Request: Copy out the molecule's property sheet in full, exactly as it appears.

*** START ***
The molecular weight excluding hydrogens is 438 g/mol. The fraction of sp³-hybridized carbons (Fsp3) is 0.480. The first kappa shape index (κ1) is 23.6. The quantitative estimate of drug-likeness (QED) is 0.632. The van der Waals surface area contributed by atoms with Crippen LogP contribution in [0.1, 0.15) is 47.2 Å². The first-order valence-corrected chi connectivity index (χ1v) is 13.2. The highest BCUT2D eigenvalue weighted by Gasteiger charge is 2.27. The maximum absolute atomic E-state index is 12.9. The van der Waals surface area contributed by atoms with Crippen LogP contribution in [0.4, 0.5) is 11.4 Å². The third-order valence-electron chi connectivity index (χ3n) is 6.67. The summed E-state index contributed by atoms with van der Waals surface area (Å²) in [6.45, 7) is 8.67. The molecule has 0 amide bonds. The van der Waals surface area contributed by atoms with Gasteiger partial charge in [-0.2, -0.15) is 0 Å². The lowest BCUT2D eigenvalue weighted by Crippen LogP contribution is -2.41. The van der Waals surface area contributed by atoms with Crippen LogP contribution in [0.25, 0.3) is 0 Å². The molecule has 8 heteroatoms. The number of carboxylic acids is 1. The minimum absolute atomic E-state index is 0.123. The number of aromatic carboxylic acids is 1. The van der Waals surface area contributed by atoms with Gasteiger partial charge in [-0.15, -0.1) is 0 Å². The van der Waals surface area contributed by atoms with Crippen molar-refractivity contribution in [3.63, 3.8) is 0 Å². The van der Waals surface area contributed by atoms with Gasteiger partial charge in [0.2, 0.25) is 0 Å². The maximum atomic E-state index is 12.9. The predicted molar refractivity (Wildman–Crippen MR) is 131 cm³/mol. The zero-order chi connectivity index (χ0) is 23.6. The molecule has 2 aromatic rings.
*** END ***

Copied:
The molecular weight excluding hydrogens is 438 g/mol. The fraction of sp³-hybridized carbons (Fsp3) is 0.480. The first kappa shape index (κ1) is 23.6. The quantitative estimate of drug-likeness (QED) is 0.632. The van der Waals surface area contributed by atoms with Crippen LogP contribution in [0.1, 0.15) is 47.2 Å². The first-order valence-corrected chi connectivity index (χ1v) is 13.2. The highest BCUT2D eigenvalue weighted by Gasteiger charge is 2.27. The maximum absolute atomic E-state index is 12.9. The van der Waals surface area contributed by atoms with Crippen LogP contribution in [0.4, 0.5) is 11.4 Å². The third-order valence-electron chi connectivity index (χ3n) is 6.67. The summed E-state index contributed by atoms with van der Waals surface area (Å²) in [6.45, 7) is 8.67. The molecule has 0 amide bonds. The van der Waals surface area contributed by atoms with Gasteiger partial charge in [-0.2, -0.15) is 0 Å². The lowest BCUT2D eigenvalue weighted by Crippen LogP contribution is -2.41. The van der Waals surface area contributed by atoms with Crippen LogP contribution in [0.25, 0.3) is 0 Å². The molecule has 8 heteroatoms. The number of carboxylic acids is 1. The minimum absolute atomic E-state index is 0.123. The number of aromatic carboxylic acids is 1. The van der Waals surface area contributed by atoms with Gasteiger partial charge in [-0.15, -0.1) is 0 Å². The van der Waals surface area contributed by atoms with Crippen molar-refractivity contribution in [3.63, 3.8) is 0 Å². The van der Waals surface area contributed by atoms with Gasteiger partial charge in [0.2, 0.25) is 0 Å². The maximum atomic E-state index is 12.9. The predicted molar refractivity (Wildman–Crippen MR) is 131 cm³/mol. The zero-order chi connectivity index (χ0) is 23.6. The molecule has 2 aromatic rings.